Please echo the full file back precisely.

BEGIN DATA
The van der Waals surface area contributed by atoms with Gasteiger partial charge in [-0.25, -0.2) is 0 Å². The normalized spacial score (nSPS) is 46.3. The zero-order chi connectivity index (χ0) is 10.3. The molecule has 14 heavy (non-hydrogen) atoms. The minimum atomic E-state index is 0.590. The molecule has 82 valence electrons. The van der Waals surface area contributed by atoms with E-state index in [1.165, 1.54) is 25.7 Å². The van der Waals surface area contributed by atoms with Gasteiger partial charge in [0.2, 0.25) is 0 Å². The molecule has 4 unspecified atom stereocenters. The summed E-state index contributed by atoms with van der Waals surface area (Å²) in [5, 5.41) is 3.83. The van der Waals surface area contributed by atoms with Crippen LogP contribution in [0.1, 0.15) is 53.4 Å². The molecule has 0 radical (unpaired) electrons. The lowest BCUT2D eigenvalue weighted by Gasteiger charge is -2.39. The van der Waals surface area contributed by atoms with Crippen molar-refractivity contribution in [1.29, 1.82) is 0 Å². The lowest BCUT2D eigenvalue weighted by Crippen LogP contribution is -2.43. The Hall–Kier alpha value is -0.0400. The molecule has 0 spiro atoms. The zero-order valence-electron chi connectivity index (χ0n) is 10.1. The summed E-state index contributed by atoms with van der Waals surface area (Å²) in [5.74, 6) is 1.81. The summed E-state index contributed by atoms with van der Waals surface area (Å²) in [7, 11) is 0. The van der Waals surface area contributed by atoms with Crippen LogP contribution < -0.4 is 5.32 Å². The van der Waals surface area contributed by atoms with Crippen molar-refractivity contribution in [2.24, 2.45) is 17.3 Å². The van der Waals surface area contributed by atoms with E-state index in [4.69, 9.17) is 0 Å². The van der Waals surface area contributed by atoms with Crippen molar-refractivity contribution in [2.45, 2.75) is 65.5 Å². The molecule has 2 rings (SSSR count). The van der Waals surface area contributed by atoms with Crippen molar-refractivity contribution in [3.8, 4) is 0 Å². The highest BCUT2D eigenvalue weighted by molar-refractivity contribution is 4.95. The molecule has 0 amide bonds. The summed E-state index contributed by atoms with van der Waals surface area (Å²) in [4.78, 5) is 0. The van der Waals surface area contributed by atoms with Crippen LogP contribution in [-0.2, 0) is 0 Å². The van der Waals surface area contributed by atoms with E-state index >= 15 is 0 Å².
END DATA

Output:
The van der Waals surface area contributed by atoms with Gasteiger partial charge in [-0.25, -0.2) is 0 Å². The normalized spacial score (nSPS) is 46.3. The zero-order chi connectivity index (χ0) is 10.3. The molecule has 14 heavy (non-hydrogen) atoms. The minimum atomic E-state index is 0.590. The molecule has 82 valence electrons. The van der Waals surface area contributed by atoms with E-state index in [1.165, 1.54) is 25.7 Å². The van der Waals surface area contributed by atoms with Gasteiger partial charge in [0.2, 0.25) is 0 Å². The molecule has 4 unspecified atom stereocenters. The summed E-state index contributed by atoms with van der Waals surface area (Å²) in [5, 5.41) is 3.83. The van der Waals surface area contributed by atoms with Crippen LogP contribution in [0.1, 0.15) is 53.4 Å². The molecule has 0 radical (unpaired) electrons. The lowest BCUT2D eigenvalue weighted by Gasteiger charge is -2.39. The van der Waals surface area contributed by atoms with Crippen molar-refractivity contribution in [1.29, 1.82) is 0 Å². The lowest BCUT2D eigenvalue weighted by Crippen LogP contribution is -2.43. The Hall–Kier alpha value is -0.0400. The molecule has 0 spiro atoms. The zero-order valence-electron chi connectivity index (χ0n) is 10.1. The summed E-state index contributed by atoms with van der Waals surface area (Å²) in [5.74, 6) is 1.81. The summed E-state index contributed by atoms with van der Waals surface area (Å²) in [7, 11) is 0. The van der Waals surface area contributed by atoms with Crippen LogP contribution < -0.4 is 5.32 Å². The van der Waals surface area contributed by atoms with Crippen molar-refractivity contribution in [2.24, 2.45) is 17.3 Å². The van der Waals surface area contributed by atoms with E-state index in [4.69, 9.17) is 0 Å². The van der Waals surface area contributed by atoms with Crippen molar-refractivity contribution in [2.45, 2.75) is 65.5 Å². The molecule has 2 rings (SSSR count). The van der Waals surface area contributed by atoms with Crippen molar-refractivity contribution in [3.8, 4) is 0 Å². The highest BCUT2D eigenvalue weighted by molar-refractivity contribution is 4.95. The molecule has 0 amide bonds. The summed E-state index contributed by atoms with van der Waals surface area (Å²) in [4.78, 5) is 0. The van der Waals surface area contributed by atoms with Crippen LogP contribution in [-0.2, 0) is 0 Å². The van der Waals surface area contributed by atoms with E-state index >= 15 is 0 Å².